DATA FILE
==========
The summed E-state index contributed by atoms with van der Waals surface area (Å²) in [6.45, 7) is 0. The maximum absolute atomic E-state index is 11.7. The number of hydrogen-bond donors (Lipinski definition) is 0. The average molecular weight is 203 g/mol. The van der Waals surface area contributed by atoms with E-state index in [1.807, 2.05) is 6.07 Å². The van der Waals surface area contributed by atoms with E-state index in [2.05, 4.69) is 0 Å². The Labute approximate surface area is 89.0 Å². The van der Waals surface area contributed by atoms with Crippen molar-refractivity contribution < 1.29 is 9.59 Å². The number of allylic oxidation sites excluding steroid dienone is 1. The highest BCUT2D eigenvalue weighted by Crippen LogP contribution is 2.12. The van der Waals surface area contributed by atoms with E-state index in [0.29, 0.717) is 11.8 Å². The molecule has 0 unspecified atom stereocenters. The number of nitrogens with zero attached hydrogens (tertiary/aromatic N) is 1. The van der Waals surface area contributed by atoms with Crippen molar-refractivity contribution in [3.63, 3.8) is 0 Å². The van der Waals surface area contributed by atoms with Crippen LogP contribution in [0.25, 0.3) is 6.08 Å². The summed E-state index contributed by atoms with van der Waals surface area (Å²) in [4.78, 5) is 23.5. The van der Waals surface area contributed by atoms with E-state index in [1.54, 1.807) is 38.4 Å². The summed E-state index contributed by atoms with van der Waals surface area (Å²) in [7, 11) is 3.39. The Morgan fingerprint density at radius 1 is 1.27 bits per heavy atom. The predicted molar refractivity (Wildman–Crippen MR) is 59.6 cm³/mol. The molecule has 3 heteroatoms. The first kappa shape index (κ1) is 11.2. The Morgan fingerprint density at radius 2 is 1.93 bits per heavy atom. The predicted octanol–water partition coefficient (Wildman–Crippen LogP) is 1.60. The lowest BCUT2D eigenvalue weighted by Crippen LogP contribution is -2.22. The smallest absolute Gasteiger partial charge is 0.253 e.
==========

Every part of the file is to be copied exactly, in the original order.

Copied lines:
The summed E-state index contributed by atoms with van der Waals surface area (Å²) in [6.45, 7) is 0. The maximum absolute atomic E-state index is 11.7. The number of hydrogen-bond donors (Lipinski definition) is 0. The average molecular weight is 203 g/mol. The van der Waals surface area contributed by atoms with E-state index in [1.807, 2.05) is 6.07 Å². The van der Waals surface area contributed by atoms with E-state index in [2.05, 4.69) is 0 Å². The Labute approximate surface area is 89.0 Å². The van der Waals surface area contributed by atoms with Crippen molar-refractivity contribution < 1.29 is 9.59 Å². The number of allylic oxidation sites excluding steroid dienone is 1. The highest BCUT2D eigenvalue weighted by Crippen LogP contribution is 2.12. The van der Waals surface area contributed by atoms with E-state index in [0.29, 0.717) is 11.8 Å². The molecule has 0 unspecified atom stereocenters. The number of nitrogens with zero attached hydrogens (tertiary/aromatic N) is 1. The van der Waals surface area contributed by atoms with Crippen molar-refractivity contribution in [3.63, 3.8) is 0 Å². The van der Waals surface area contributed by atoms with Crippen LogP contribution in [0.25, 0.3) is 6.08 Å². The summed E-state index contributed by atoms with van der Waals surface area (Å²) in [4.78, 5) is 23.5. The van der Waals surface area contributed by atoms with E-state index in [1.54, 1.807) is 38.4 Å². The summed E-state index contributed by atoms with van der Waals surface area (Å²) in [7, 11) is 3.39. The Morgan fingerprint density at radius 1 is 1.27 bits per heavy atom. The predicted molar refractivity (Wildman–Crippen MR) is 59.6 cm³/mol. The molecule has 3 heteroatoms. The first kappa shape index (κ1) is 11.2. The Morgan fingerprint density at radius 2 is 1.93 bits per heavy atom. The predicted octanol–water partition coefficient (Wildman–Crippen LogP) is 1.60. The lowest BCUT2D eigenvalue weighted by Crippen LogP contribution is -2.22. The smallest absolute Gasteiger partial charge is 0.253 e.